Hatred is a spell only true love can break.
Ángel Cruz is a dedicated session musician, until loyalty to his estranged family forces him to work for Oberon: the feared and hated envoy from the Otherworld. Overnight, Ángel is taken from his life, his friends, his work, and trapped in a hideous mansion in the middle of nowhere, under constant surveillance, and with only the frightening fae for company.
Oberon’s poor understanding of humans combined with Ángel’s resentment and loneliness threaten to cause real harm to the pair. Then a long winter together in the mansion unites them in their love of music. Slowly, Ángel’s anger thaws, and he begins to realize that Oberon feels alone too.
Gradually, these two souls from different worlds form a connection like none other. But hate and prejudice are powerful things, and it’ll take all the magic of their love to stop the wider world from forcing them apart.Todd's rating:
I'm generally a sucker for Fae stories, so I was excited to read this one; however, I only really ended up "liking" the story, instead of it being true lurve.
I found that I kept putting the book down, instead of rushing back to read more, so it took me 7 days to read, which rarely happens.
Both Angel and Oberon were likeable characters, but the story's 300 pages could've been edited down a bit to help speed up the pacing, and I would've probably enjoyed it slightly more.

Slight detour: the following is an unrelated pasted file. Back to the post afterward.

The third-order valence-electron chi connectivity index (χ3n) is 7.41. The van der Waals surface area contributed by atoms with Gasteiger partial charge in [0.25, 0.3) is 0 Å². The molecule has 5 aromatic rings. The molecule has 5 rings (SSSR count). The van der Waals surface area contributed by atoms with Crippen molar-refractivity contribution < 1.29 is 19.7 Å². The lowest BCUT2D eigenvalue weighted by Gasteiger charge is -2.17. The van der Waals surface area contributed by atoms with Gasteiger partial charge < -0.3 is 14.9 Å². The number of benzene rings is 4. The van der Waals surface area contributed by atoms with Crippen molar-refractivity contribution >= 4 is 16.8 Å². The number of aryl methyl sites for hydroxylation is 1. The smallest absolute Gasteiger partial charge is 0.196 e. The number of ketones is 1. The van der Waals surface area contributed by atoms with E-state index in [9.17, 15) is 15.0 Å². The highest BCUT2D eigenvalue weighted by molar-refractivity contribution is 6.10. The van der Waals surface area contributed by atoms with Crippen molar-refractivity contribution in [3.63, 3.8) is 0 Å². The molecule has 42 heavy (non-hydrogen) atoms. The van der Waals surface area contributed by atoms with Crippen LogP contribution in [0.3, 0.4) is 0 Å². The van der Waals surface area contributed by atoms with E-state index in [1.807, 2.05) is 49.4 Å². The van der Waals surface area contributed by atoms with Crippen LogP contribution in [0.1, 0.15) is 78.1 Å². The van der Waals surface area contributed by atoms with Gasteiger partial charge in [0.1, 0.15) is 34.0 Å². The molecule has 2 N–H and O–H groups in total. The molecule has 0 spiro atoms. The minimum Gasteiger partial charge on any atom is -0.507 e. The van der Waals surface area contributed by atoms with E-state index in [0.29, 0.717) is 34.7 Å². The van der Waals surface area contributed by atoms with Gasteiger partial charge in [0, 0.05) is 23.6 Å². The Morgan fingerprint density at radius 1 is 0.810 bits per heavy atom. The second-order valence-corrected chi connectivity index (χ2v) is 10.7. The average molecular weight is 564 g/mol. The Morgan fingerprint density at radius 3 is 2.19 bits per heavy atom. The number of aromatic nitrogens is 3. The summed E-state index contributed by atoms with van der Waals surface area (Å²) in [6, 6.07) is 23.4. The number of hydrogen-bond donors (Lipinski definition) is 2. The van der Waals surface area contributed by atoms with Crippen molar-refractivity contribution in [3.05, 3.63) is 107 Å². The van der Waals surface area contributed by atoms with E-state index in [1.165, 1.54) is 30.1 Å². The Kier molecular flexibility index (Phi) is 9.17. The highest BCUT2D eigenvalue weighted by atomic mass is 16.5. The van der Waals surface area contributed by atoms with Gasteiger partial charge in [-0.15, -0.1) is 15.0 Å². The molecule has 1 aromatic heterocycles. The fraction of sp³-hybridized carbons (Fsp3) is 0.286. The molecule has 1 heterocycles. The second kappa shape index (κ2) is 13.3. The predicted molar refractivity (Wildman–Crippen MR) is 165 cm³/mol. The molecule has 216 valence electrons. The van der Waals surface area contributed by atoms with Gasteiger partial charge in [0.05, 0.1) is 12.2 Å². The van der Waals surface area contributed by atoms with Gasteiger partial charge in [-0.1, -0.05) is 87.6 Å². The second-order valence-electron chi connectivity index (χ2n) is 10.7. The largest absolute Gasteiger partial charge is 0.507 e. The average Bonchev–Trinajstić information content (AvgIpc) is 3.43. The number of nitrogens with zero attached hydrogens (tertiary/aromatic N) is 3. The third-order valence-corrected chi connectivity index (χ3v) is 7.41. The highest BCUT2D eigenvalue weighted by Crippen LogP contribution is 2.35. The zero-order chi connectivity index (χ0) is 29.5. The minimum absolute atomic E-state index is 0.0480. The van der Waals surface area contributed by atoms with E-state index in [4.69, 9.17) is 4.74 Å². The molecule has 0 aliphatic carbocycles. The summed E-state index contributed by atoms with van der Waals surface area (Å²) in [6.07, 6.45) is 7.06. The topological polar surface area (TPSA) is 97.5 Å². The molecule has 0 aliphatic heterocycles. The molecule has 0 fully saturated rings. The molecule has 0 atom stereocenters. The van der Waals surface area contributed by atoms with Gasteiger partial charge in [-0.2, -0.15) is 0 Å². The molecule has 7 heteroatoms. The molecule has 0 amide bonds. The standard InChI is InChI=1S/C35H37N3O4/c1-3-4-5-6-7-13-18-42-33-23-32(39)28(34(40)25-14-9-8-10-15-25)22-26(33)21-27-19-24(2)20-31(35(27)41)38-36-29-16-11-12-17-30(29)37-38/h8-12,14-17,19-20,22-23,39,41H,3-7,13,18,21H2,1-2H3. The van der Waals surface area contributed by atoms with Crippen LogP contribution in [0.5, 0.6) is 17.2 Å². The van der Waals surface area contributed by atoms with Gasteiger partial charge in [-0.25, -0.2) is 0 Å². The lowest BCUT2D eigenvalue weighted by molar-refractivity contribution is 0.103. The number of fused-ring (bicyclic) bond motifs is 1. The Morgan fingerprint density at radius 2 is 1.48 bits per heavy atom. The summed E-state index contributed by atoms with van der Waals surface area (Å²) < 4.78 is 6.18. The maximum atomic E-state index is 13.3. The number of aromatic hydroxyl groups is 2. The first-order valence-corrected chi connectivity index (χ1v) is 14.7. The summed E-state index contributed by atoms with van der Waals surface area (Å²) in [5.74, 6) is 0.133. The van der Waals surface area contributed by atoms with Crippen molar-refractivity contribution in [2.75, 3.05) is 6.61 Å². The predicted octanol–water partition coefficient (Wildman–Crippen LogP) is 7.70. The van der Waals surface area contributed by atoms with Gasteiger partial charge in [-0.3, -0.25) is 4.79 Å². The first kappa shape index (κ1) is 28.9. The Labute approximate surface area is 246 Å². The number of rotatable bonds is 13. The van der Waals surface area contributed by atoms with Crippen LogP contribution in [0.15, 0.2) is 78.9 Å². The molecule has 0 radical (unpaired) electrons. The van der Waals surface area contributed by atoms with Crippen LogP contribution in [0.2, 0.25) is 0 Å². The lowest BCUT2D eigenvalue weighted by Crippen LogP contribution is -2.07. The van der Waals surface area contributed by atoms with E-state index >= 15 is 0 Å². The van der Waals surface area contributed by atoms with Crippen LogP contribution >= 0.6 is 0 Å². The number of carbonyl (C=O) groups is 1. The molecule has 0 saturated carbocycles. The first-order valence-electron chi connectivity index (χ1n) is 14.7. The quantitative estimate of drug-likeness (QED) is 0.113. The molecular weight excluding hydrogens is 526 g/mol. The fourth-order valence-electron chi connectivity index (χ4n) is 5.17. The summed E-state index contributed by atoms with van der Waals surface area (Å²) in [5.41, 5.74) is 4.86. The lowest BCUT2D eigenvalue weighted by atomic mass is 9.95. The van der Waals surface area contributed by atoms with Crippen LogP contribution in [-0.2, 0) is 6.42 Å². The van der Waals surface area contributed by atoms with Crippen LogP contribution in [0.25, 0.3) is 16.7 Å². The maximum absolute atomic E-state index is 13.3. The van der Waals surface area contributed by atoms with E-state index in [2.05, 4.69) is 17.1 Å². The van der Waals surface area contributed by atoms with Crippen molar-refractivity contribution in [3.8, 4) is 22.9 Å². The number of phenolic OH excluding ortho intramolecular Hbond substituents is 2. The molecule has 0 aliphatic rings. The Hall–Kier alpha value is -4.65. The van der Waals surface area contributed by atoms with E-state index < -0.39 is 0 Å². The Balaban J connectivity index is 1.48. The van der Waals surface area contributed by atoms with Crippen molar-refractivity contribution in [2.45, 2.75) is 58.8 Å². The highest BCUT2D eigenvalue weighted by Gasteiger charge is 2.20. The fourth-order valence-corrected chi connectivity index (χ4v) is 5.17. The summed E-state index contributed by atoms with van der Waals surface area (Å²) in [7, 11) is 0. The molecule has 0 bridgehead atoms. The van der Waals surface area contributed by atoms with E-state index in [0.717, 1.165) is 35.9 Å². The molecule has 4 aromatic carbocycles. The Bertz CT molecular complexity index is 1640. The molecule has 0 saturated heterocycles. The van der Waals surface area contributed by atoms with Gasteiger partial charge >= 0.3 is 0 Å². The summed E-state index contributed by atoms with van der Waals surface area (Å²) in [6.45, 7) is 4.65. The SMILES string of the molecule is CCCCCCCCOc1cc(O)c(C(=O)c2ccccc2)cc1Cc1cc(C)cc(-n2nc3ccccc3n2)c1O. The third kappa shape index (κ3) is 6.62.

Once the major attack on Oberon happened, the pacing improved, but it also seemed to turn slightly more... Disney?
The Sleeping Beauty’esque kissing[ Sleeping Beauty’esque kiss (hide spoiler)] scene at the end, well, that may’ve also come very close to giving me a huge convulsive eye-roll, and came across as uber-cheesy.
The angst and steam were both pretty manageable, but the tip-to-taint “oozing” dick lube thing? *shudders* That was approaching an MPREG birthing “membrane” moment for me there, so eww. No bueno.
The book was loosely based on "Beauty and the Beast", but it also seemed as if the very ending scene was a sugary recreation of "All the Who's in Whoville".
Overall, I liked the story, but there were some things I would've changed for sure, so I'd rate it at around 3.5 *Stretch-Armstrong-penis-and-mobs-with-pitchforks* stars.
My ARC copy of the book was provided by the publisher through NetGalley in exchange for a fair, unbiased review.
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